Delhi University And The ‘Confusion’ Based Credit System That Also Has Professors Clueless

Posted on July 24, 2015 in Campus Watch

By Bhanvi Satija

The Choice Based Credit System, or CBCS, is the buzz of the U-town these days. While there are multiple perspectives on its implementation and whether India is ready for it or not, many of the students for whom the system is being implemented remain clueless. With only a vague set of guidelines from the University Grants Commission (UGC) and an order from the MHRD for its implementation across universities in the country, nobody really knows where we stand.

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This is evident from the extent of awareness amongst the freshers. In a group of 45 first years at a department orientation at LSR, only 4 raised their hands on being asked whether they knew about the system or not. In fact, the faculty themselves are not too sure about the curriculum, as they received the curriculum only at the beginning of the week.

In a recent development to this debate, Delhi University seems to have accepted the system despite the resistance and the consequences. “With the CBCS, DU is committing the same mistake as it did with FYUP. They say, ‘once bitten, twice shy’ but with DU I think it’s going to be ‘twice bitten, never shy’. Why can’t the university, for once, plan out its revolutionary changes at least a year prior to is implementation?” said Apoorva Kavin, President, Students’ Union at LSR.

Till date, the statutory provisions of adopting new courses have not been completed. The Academic Council and the Executive Council have not adopted CBCS framework and courses. Students have been admitted without being told that the courses they are taking up could come under CBCS. There is no mention of CBCS anywhere, neither in the printed information handout, nor in the online information bulletin, or in the accompanying list of frequently-asked questions or in the open day presentations. “While the intention may be entirely to stimulate a liberal academic environment, to pass such a big change at such a late stage will only cause disruption as the colleges are ill-prepared for it,” said Sanjana Sanghi, a student of Journalism at DU.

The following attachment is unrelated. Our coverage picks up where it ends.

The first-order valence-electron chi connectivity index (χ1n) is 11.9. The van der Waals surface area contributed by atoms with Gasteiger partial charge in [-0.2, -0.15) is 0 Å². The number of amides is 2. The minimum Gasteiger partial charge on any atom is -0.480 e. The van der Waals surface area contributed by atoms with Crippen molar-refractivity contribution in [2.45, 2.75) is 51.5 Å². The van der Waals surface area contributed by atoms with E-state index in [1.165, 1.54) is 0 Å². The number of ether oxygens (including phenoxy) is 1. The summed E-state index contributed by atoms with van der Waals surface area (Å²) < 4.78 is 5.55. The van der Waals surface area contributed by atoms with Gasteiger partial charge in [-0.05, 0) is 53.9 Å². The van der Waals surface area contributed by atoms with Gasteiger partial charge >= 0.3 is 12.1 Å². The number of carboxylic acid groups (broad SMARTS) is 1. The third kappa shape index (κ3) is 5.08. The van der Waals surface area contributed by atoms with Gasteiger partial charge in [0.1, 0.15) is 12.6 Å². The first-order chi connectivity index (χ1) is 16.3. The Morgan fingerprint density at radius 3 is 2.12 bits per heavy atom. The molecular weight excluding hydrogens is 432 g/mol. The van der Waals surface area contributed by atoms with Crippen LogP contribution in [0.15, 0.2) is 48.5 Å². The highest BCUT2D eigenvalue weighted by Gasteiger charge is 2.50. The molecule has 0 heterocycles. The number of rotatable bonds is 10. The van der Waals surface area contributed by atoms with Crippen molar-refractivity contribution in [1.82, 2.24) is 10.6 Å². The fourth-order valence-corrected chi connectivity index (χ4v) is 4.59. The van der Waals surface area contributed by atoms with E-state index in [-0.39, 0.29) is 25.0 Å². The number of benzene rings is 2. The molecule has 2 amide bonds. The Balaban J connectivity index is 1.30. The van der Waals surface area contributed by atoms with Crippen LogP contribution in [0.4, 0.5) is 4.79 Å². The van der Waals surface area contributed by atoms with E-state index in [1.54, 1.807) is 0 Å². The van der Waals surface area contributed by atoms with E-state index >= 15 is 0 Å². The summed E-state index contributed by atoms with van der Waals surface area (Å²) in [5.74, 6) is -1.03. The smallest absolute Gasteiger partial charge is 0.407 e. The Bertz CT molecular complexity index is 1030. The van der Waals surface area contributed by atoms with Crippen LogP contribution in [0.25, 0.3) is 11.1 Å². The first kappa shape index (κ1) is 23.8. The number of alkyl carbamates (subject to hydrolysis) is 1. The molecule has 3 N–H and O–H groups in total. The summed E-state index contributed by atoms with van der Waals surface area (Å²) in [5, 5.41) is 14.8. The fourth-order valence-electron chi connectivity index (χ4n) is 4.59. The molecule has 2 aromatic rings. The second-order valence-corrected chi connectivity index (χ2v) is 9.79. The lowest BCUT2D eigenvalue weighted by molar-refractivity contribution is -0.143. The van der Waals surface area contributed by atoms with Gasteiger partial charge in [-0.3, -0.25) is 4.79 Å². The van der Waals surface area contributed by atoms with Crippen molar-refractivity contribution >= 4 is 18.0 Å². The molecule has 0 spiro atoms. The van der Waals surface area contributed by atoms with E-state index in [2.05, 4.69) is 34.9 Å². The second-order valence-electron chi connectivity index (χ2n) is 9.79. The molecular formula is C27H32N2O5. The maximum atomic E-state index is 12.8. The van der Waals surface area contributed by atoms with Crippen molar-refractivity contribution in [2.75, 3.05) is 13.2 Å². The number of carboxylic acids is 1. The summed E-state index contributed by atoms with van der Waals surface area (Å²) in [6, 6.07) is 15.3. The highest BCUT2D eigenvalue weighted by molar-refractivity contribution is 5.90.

While this development has sparked rage amongst the current students at DU, majority of the new students still remain unaware about what awaits them. “I feel CBCS is a Confusion Based Credit System, even our professors don’t know what it exactly is! The UGC should realise we are not rats and that things cannot be experimented on us,” said Gouri Garg, a fresher at SRCC.

The only source of information for the new students regarding CBCS is the vague and complex guidelines on the DU website. The least the University could do was to have a proper orientation and let us all know about the system properly and clear our confusions,” said Shreya, a first year student of Political Science at DU.

Frankly, I don’t know really know what CBCS curriculum is all about, but it should be interesting. The inter-disciplinary course we opt for, will also help us broaden our horizon beyond the subject we are majoring in,” said Pritika Datta, another fresher at DU. Which subjects are up for offer for which courses, are these subjects only academic or vocational? There are a lot of similar questions and apprehensions about the system and what the students are going to study, but nobody has any answers for them. Despite this lack of awareness, the UGC has managed to spark enthusiasm amongst some students of the upcoming batch.

The acceptance of the system means that for the next year, colleges across the university will have to simultaneously accommodate three completely different course structures for all the three years – namely, the ‘revised’ FYUP course, the second three year course and CBCS. This will directly damage the first years, as the popular and much acclaimed mentor-mentee system in many colleges fails its purpose. The new students won’t be able to approach their seniors for help, because nobody will have any clue about their course.

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